Developing mRNA vaccines targeting immunogenic neoantigens translated from chimeric RNAs for the treatment and prevention of cancer
About the session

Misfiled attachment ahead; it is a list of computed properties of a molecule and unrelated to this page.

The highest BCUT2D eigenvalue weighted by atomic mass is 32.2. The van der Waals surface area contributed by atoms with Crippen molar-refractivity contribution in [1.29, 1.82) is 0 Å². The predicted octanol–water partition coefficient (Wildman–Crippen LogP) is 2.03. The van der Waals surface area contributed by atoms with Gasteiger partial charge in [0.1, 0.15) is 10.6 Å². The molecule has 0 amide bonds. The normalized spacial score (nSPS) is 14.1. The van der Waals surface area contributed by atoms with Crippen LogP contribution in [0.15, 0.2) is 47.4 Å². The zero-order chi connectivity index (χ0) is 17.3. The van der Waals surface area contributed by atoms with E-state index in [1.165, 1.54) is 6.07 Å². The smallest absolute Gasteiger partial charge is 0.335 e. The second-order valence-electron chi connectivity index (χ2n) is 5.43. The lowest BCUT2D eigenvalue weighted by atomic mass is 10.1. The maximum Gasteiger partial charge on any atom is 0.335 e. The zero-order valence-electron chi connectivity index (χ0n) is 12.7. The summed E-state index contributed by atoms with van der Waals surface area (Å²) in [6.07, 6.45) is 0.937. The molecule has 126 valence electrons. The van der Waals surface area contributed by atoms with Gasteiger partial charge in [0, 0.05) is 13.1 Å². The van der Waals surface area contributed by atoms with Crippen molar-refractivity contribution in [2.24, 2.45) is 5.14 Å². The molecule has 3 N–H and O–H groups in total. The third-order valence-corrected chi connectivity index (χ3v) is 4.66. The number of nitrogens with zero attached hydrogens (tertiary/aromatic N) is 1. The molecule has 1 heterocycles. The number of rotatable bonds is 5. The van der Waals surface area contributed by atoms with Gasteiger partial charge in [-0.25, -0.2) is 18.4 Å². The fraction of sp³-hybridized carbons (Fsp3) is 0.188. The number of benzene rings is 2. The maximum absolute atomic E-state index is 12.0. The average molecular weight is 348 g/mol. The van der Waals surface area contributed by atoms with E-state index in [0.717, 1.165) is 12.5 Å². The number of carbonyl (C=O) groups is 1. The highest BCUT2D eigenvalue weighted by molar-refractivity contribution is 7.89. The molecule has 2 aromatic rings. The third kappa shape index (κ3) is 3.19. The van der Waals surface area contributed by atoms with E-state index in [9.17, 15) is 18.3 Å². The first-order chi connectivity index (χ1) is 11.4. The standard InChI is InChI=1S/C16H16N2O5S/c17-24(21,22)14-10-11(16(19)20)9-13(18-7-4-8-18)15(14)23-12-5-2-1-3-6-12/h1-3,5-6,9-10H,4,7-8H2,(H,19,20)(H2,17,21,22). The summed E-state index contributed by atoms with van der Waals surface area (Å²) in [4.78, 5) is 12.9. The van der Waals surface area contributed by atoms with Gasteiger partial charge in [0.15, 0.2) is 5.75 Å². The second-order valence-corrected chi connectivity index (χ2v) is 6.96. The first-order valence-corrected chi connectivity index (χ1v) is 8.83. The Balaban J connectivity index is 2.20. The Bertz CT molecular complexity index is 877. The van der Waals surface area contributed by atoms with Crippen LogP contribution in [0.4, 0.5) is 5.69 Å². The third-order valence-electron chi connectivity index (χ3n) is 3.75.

Unique amino acid sequences at the junctions of fusion proteins translated from chimeric RNAs form neoantigenic peptide regions that can be developed to expand the potential repertoire of targets for therapeutic vaccines. We present a framework to identify immunogenic neoantigen candidates from fusion transcripts that can serve as targets for developing vaccines for the treatment and prevention of cancer. Our platform is based on two pipelines. The first rescues discordant paired-end reads discarded from high-throughput sequencing to build a database of chimeric RNAs from cancer samples. Major Open Reading Frames (ORFs) predicted from the RNA fusions from the database are processed through MHC binding predictor (MHCnuggets), a high-throughput MHC Class I and II neoantigen binding prediction program developed by Karchin et al. 2020. The second pipeline utilizes both well-characterized and rare MHC alleles to generate immunogenic neopeptides rank-ordered based on binding affinity measurements from in vitro experiments (half-maximal affinity or IC50). We present 20 novel fusions from 75 breast tumors, each from 3 subtypes TNBC, HER2+, and HR+. We also present a 3833 bp chimeric RNA resulting from readthrough transcription of a pseudogene into a gene located immediately 3’ followed by transplicing between exons 12 and 2. A total of 15 different 8-mer neoantigen peptides discovered from the fusion were predicted to bind to 35 unique MHC class I alleles with a binding affinity of IC50<500nM. All 15 peptides were assessed through an in vitro Enzyme-Linked Immunospot (ELISpot) assay and tested for CD8+ T cell response. The peptides determined to have the highest immunogenicity through the ELISpot Assay can serve as targets for developing tumor vaccines for breast cancer.